There’s something very wrong with the fiftieth anniversary of the Cuban Missile Crisis. How could such a defining event of The Modern Age – aerial photography! televised addresses! ICBMS! split-second global consequences! the quintessential twentieth century presidency! – so suddenly have acquired, with nary a warning, all the trappings of antiquity?
Last week, milestone looming, I asked a two-person research team at Fox News to locate surviving members of the Kennedy administration who might have played some role in the Cuban Missile Crisis. The researchers, highly skilled, came back with a list of six men and one woman – the latter a White House secretary.
The youngest, at 75, is already quite familiar to Fox News viewers: our ace military analyst, Lt. Gen. Thomas McInerney (USAF – ret.), who flew escort reconnaissance missions over Cuba during the crisis.
Another on the list, John William Peterson, now eighty-one, stood watch on U.S.S. Beale, the destroyer that participated in the naval blockade of Cuba.
Tens of thousands of fighting men sprang into action because of the Cuban Missile Crisis. The Soviets alone sent 40,000 men to Cuba, on eighty vessels, to unpack and operationalize all the missiles and warheads.
Thousands of uniformed Americans, apprised of the installation of Soviet missiles on an island ninety miles from US soil, flew extra air drills, conducted naval maneuvers, loaded bombs, monitored radar, tracked Russian submarines, boarded Jeeps at night, pulled double shifts, relocated their families, and otherwise coped with the ultimate Modern Nightmare: the prospect of imminent nuclear war.
“We came damn close,” said Dino A. Brugioni, perhaps the last surviving veteran of the high-stakes meetings on the crisis in the Kennedy White House. Now ninety, Brugioni served in October 1962 as a senior official at the National Photographic Interpretation Center, a branch of the Central Intelligence Agency. It was his boss, CIA official Arthur Lundahl, who led Kennedy’s first briefing on the matter.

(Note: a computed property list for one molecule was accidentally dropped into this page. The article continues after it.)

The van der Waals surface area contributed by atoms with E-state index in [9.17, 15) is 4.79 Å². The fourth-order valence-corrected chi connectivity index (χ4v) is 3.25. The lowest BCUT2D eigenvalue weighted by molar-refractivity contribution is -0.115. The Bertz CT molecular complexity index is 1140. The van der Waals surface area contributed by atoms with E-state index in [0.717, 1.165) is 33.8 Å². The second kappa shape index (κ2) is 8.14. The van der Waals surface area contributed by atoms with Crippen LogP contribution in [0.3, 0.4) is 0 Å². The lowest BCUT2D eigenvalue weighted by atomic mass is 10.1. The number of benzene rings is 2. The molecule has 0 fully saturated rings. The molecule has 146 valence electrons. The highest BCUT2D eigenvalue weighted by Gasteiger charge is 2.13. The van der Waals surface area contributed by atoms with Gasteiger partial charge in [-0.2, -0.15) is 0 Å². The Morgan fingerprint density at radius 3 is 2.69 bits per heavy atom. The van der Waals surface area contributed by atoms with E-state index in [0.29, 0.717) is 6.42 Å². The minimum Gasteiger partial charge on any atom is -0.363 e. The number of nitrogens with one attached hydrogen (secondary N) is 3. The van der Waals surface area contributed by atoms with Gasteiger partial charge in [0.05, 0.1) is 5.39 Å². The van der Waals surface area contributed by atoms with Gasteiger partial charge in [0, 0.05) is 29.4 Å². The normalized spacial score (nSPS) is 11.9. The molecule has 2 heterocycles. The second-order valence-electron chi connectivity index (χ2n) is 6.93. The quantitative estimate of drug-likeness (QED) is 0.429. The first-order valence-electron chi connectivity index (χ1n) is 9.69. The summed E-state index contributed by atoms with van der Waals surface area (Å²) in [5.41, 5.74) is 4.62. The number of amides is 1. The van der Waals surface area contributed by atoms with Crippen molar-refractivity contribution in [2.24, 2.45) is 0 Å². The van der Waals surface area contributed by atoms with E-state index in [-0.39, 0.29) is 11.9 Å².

Brugioni’s job back then included preparing the large reproductions of the aerial reconnaissance photographs that revealed the Soviet missiles, and their various supporting structures, arrayed in the Cuban jungle with absurd geometric orderliness.
These are the iconic images of the crisis: those strangely placid black-and-white jungle shots, overlain with pointing lines and white signs that said, in serif-less early-Sixties font, inscrutable things like MISSILE ERECTOR and OXIDIZER TANK TRAILERS. These were the images that stunned the president and Bobby and McNamara and Rusk and the Joint Chiefs – and that helped them navigate the crisis.
Brugioni published his highly regarded memoir, "Eyeball to Eyeball: The Inside Story of the Cuban Missile Crisis," in 1992.
When I talked with him by phone, he sounded talkative and animated, fastidious about facts, eager to educate a younger man about the direness of the great event.
As an aside, he mentioned having flown 66 bombing missions in World War II. He was highly decorated before joining CIA in 1948 and served there until 1980.
The fiftieth anniversary found Brugioni busier than ever, leading a slide presentation of nearly 100 images at the Smithsonian, sitting for interviews with cable channels, lecturing. He even gave me his e-mail address.
Also on the list was Ralph Dungan, whom I tracked down in Barbados through his daughter in Wisconsin. Feisty and acerbic, a charmer at 89, Dungan was one of nine men, alongside the likes of Arthur Schlesinger, Jr. and Lawrence F. O’Brien, who held the title of Special Assistant to the President during Camelot; after Kennedy was cut down by an assassin’s bullet, Dungan served three years, under LBJ, as U.S. ambassador to Chile.